One sign of a Real Estate Investment Trust (REIT) market reaching maturity is the ability of existing REITs in raising significant capital for new acquisitions. Using this metric, the recent deal completed by Mapletree Commercial Trust – where it raised $1 billion for acquisitions – certainly adds to the track record of the Singapore bourse.
While REITs are considered to be a type of commercial real-estate asset class, a crucial difference between REITs and other forms of real estate investments is the former’s ability to modify its portfolio. The management team is entrusted with the power to acquire new assets, renovate or redevelop existing assets, or to sell assets. If executed correctly, these various strategies allow a REIT to maintain and improve the quality of its assets and to seek alpha via intelligent asset trading.
Traditionally, the first phase of a REIT market’s expansion includes the acquisition of assets. For regular investors, this is typically the first opportunity to gain exposure over the country’s iconic assets, such as landmark office buildings and major malls.
As the REIT market matures, new management teams will typically seek new niches, expanding the type of assets that are owned by REITs. Industrial buildings, hotels, logistics centers, and data centers are all examples of assets that have served well as REIT asset classes. Secular changes in the economy, such as the development of the Internet Economy, may also prompt REITs to shift their focus and acquire new types of assets. In general, the REIT sector as a whole ought to grow with the changing needs of the society.
Renovation and redevelopment are the second set of strategies employed by REITs. Because real estate is a physical asset, regular renovations are essential as physical assets are subjected to wear and tear. For some asset types, retail in particular, renovation is scheduled to maintain a fresh profile. Major malls are typically renovated every five or seven years with new themes and décor, so that customers are interested to patronise regularly.
Most REIT markets with a longer history have regular redevelopment work, which are usually undertaken for three different reasons:
1. The existing asset might not have exhausted all the available floor area of the land. In some cases, the developer may choose to develop a smaller building than is legally permitted and wait for demand to build up. The landlord may also subsequently acquire land adjacent to an existing asset to increase the available floor area. Sometimes, changes to a country’s or a city’s planning codes may also increase the available floor area. In any case, redevelopment may make sense for a landlord if it simply allows the landlord to increase the building size.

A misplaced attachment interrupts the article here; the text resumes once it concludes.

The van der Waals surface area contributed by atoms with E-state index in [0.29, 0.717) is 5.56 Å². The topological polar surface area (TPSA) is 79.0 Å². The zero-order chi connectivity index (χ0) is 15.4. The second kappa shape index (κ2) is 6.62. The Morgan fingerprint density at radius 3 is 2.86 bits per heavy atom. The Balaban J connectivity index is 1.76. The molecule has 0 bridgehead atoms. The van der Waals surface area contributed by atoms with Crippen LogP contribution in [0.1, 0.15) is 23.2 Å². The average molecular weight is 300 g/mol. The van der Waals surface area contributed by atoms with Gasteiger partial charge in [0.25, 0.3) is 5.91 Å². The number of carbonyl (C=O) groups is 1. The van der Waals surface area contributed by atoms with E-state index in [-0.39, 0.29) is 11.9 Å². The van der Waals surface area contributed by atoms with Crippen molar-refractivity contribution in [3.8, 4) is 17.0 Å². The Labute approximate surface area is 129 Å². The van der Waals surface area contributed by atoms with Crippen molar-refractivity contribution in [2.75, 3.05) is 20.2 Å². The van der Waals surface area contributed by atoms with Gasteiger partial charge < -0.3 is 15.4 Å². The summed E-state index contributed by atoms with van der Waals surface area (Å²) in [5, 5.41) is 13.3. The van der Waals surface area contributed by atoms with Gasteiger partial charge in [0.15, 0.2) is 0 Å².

2. Design requirements and preferences may change through time. For example, office buildings built in the 1970s and 1980s typically have lower ceiling height than buildings built after that period. One reason was that modern offices need cable space to connect work computers. The common solution in the newest office towers is to raise each individual floor to create that space. Thus, the overall floor height needs to be increased to accommodate this new requirement, and typically, the only way to substantially increase building height is to redevelop the asset.
3. Optimal building usage may change over time. Many hotels, for example, may have been built near the edge of the central business district. But as the central business district expands, the hotels may now be occupying land that would fetch a much higher rent and, thus, increase in capital value if it were to be redeveloped into an office building. Many industrial districts, similarly, have been converted into residential or retail districts as cities expand into suburban areas.
Selling assets is also a way to improve a REIT’s overall health. Some assets may become old with little redevelopment potential, for example. Selling these assets would improve the average quality of the REIT. At times, often around market peak, other investors may also bid for assets above their long term value, making it worthwhile for a REIT to sell the assets. Alternatively, a REIT that intends to refocus its portfolio will also need to sell its other assets in a thoughtful way. The proceeds from an asset sale may be used to pay down debt, to recycle into other projects, or to pay dividend or buyback shares.
Over the medium term, a REIT’s trading price typically correlates with its per share Net Asset Value (NAV). If executed correctly, all three strategies mentioned above can increase a REIT’s per share NAV. This is why – as analysts and investors – one of our key tasks is to identify capable management teams and potentially successful asset strategies that may consistently improve the per share NAV.